Personally, (and I've said this a few times in other threads) IMO the most comparable post-Concilliar period to our own was after Constance. It was a mess directly due to ambiguities and novel "pastoral" decisions and how they were implemented by the Pope. Interestingly enough, it is generally remembered today in a positive light for ending the great Western Schism and condemning the heresies of Huss and Wycliffe. Its role in fermenting a spirit of sectarianism and independence from the Roman See, which paved the way for the "success" of the Reformation tends to be overlooked.
Very good article. Vatican II may very well be buried in the mists of History.  Other Ecumenical councils will follow after Vatican II.  A Trent II or a Vatican III defining dogmata or doctrines against Heretics and condemning whatever errors ought and need to be condemned.
I remember back in the day, when "dating" someone a way to break up would be to not actually break up but a friend used the term "vagueing away"  in which the person wanting to get away would simply diminish their availability and their communication over a long period of time and simultaneously diminish any romantic "moments" in order to re-establish the "just friends" position and this would make the "breakup" a conflict-free result.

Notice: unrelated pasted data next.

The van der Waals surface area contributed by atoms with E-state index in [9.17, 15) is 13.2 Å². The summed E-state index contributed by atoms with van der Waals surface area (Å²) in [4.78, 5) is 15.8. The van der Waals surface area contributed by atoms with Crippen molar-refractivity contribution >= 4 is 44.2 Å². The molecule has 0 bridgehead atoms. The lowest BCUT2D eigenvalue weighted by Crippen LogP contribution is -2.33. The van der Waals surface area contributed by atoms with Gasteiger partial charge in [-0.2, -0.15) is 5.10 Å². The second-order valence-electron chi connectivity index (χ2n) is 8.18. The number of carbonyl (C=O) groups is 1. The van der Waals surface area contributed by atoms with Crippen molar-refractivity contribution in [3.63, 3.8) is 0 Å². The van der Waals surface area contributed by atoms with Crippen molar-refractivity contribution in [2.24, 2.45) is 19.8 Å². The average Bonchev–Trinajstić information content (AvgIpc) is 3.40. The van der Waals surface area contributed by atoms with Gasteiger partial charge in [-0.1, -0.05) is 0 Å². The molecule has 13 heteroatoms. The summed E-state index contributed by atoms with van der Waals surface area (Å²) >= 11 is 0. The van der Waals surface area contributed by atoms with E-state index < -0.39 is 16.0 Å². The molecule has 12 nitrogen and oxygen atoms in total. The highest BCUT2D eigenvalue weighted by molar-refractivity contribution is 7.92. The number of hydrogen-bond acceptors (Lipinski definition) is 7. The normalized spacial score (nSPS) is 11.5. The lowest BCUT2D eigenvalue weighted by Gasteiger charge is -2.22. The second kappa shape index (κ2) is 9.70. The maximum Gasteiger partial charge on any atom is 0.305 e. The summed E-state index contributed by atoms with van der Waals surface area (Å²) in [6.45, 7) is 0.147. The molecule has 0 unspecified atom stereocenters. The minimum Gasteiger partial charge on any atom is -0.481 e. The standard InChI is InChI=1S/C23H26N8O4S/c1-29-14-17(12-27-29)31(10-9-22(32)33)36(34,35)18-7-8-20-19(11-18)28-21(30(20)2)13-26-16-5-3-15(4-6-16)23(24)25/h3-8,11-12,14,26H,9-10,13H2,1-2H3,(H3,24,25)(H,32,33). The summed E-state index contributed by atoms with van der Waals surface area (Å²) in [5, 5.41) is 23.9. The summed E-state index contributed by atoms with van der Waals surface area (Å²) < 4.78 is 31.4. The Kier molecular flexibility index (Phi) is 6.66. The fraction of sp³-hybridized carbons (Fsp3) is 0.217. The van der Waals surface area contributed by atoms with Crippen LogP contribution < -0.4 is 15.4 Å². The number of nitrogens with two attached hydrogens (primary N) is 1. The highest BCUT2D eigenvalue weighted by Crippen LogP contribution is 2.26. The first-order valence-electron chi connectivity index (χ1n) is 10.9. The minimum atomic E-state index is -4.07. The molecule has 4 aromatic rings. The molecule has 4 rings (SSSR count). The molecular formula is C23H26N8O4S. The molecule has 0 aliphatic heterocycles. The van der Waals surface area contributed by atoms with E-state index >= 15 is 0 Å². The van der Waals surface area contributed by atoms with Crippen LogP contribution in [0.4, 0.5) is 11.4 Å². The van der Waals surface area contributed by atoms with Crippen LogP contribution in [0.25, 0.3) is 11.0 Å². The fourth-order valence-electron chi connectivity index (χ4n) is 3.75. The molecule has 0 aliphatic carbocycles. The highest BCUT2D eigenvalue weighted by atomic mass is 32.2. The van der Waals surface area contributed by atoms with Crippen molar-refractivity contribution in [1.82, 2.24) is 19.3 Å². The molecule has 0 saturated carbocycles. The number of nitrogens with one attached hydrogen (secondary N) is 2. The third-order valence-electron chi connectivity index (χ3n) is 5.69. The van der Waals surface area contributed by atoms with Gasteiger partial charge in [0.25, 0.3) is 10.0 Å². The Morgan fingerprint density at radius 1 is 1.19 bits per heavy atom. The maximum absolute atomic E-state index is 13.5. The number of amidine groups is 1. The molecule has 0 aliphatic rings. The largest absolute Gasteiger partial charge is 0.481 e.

It seems the Church has always "vagued away" councils, laws, Popes and scandals that haven't worked out too well.  Fr. Martin described it as "Rome never admits to mistakes, they try to live with them." 

But, I don't know if Vatican II is going to be allowed to quietly fade away.  The destruction is so bad, the lines of conflict are becoming more and more demarcated as time goes on.  The conservatives are shrinking in the room they have to play as "orthodox Catholic" and "non-traditional"  As the old traditions and teachings keep getting added, it's going to make it more difficult. 

Back in 2004 Mel Gibson made and released "The Passion of the Christ"  the most interesting part of that whole phenomenon was how it forced people to clearly define where they stood.  I remember that the until- then- wimpy and somewhat pathetic priest of the "God Squad" fame was forced to clearly enunciate that the movie was not antisemitic when his Rabbi partner insisted that it was.  They eventually worked their spin out to keep their schtick going but it was a surprising testament of the movie's power.

This wholesale abandonment of Tradition by the Church in such a short period of time is going to have to be addressed for what it was and the transition back to Tradition is going to have to be addressed ultimately as an abandonment of conciliarism,  they'll search for language to soften the edge but in this information age where news travels so fast and people have access to it,  the "vagueing away" principle will not work..